Oct 18, 2022 - News

Virginia tourism rebounds with Henrico leading the Richmond region

Welcome sign, entrance to the state of Virginia, Virginia is for Lovers. (Photo by: Joe Sohm/Visions of America/Universal Images Group via Getty Images)

Richmond has benefited from a particular kind of traveler. Photo: Joe Sohm/Visions of America/Universal Images Group via Getty Images

Tourism to Virginia and the Richmond region made a comeback in 2021.

Driving the news: Statewide visitor spending was 87% recovered from pre-pandemic levels, with drivable destinations for outdoor and indoor leisure propelling the recovery, Caroline Logan, director of communication for Virginia Tourism Corporation, tells Axios.

  • Early numbers indicate the 2022 figures will be even stronger, per the tourism report.

Why it matters: Tourist spending supports 185,000 jobs in the state and nearly 24,000 in the Richmond region, according to tourism officials.

What's happening: In the Richmond region, sports tourism β€” driven largely by youth tournaments β€” was the biggest lure for visitors, accounting for 68% of the area's overall group booking in 2021, according to Richmond Region Tourism, the local tourism organization.

Zoom in: Henrico saw the biggest piece of the local tourism pie, raking in $1.3 billion in tourist spending in 2021, nearly half of all spending in the seven localities that make up the region.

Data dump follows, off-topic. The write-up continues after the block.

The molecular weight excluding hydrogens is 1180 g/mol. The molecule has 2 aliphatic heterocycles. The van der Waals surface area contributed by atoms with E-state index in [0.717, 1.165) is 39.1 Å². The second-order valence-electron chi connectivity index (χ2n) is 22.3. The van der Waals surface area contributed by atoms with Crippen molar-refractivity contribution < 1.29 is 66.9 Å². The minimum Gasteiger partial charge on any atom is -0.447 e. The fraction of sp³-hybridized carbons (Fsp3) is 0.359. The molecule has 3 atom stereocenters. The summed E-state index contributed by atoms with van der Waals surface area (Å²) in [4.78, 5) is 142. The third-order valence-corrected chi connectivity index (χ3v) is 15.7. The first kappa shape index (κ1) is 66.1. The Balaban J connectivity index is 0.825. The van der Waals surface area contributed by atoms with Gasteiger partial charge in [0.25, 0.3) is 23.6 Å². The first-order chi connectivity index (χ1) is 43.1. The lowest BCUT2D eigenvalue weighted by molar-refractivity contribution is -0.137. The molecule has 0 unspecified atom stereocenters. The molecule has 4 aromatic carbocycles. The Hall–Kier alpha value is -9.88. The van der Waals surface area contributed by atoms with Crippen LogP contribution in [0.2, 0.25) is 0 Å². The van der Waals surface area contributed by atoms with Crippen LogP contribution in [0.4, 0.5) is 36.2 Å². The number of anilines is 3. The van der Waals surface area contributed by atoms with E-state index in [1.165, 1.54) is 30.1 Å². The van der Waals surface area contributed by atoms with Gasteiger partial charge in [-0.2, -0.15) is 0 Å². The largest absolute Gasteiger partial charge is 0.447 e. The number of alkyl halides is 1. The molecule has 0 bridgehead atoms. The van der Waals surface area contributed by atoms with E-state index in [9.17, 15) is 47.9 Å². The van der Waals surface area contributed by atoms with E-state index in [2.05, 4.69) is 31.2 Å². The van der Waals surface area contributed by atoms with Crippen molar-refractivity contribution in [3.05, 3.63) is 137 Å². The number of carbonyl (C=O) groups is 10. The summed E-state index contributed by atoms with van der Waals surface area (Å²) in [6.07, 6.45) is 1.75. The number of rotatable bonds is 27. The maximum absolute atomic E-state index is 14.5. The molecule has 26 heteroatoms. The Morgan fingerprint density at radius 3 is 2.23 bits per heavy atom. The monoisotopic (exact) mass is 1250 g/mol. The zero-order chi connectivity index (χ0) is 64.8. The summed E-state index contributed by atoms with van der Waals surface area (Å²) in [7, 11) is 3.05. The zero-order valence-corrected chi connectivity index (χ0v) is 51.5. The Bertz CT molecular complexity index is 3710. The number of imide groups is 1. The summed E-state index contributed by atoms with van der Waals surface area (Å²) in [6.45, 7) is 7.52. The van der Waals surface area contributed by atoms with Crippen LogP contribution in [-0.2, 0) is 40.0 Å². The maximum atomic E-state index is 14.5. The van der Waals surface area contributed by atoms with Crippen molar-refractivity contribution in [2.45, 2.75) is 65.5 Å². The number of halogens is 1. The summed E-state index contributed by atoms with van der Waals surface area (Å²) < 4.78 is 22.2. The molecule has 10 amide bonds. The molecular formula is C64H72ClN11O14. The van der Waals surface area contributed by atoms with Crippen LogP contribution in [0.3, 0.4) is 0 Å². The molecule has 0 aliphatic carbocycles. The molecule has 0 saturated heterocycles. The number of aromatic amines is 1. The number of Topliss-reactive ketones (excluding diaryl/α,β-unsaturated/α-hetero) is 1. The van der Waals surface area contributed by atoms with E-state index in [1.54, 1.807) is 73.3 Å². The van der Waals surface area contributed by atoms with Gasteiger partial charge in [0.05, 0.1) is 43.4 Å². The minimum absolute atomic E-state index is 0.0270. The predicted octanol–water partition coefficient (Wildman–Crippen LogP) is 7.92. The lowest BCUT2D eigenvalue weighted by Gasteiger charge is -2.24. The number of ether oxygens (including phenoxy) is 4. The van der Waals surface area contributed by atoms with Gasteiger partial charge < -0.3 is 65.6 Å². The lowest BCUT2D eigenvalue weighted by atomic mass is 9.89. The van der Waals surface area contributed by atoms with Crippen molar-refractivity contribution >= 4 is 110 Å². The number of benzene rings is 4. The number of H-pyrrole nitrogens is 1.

• Henrico hosted 160 outdoor sports tournaments in 2021, per the county, and is poised to grow that in the coming years when the Henrico Sports & Event Center opens next fall and once GreenCity and its arena open.
Data: Richmond Region Tourism; Chart: Axios Visuals

Details: Northern Virginia is the perennial leader in the state for tourist dollars spent by region and remained such in 2021, but recovery there hasn't been as strong as other parts of the commonwealth because it relies on business travelers, Logan tells Axios.

  • Hampton Roads came in second by region, as it usually does, driven by an "exceptionally strong" summer in Virginia Beach.
  • Central Virginia, which includes the Richmond region and Charlottesville, is the third-biggest destination in visitor spending.

What they're saying: "It's good news. [Tourism] continues to be heavily leisure-driven," Eric Terry, president of the Virginia Restaurant, Lodging & Travel Association, tells Axios.

Yes, but: When it comes to the ideal tourist, the business traveler is king (or queen) because they spend the most on average of any traveler β€” and they spend it mid-week, when it's most needed, Terry tells Axios.

  • And business travel hasn't come back anywhere.

The lack of business travelers put a damper on Richmond's tourism recovery, too, Logan said.

  • Tourist spending in the city proper was only 77% of pre-pandemic spending, but the second half of 2021 picked up as travelers felt safer, Logan said.

What we're watching: Inflation could take a bite out of leisure travel, Terry said, as travelers pull back on spending amid inflation worries and very real price increases.

Meanwhile: The staffing crisis lingers in the hospitality industry, with some hotels now blacking out up to half their rooms because they don’t have the workers to staff them, Terry said.

  • And a comparison of tourism-supported jobs in Richmond, Chesterfield and Henrico by Axios shows the region had more than 7,000 fewer workers in 2021 than 2019.

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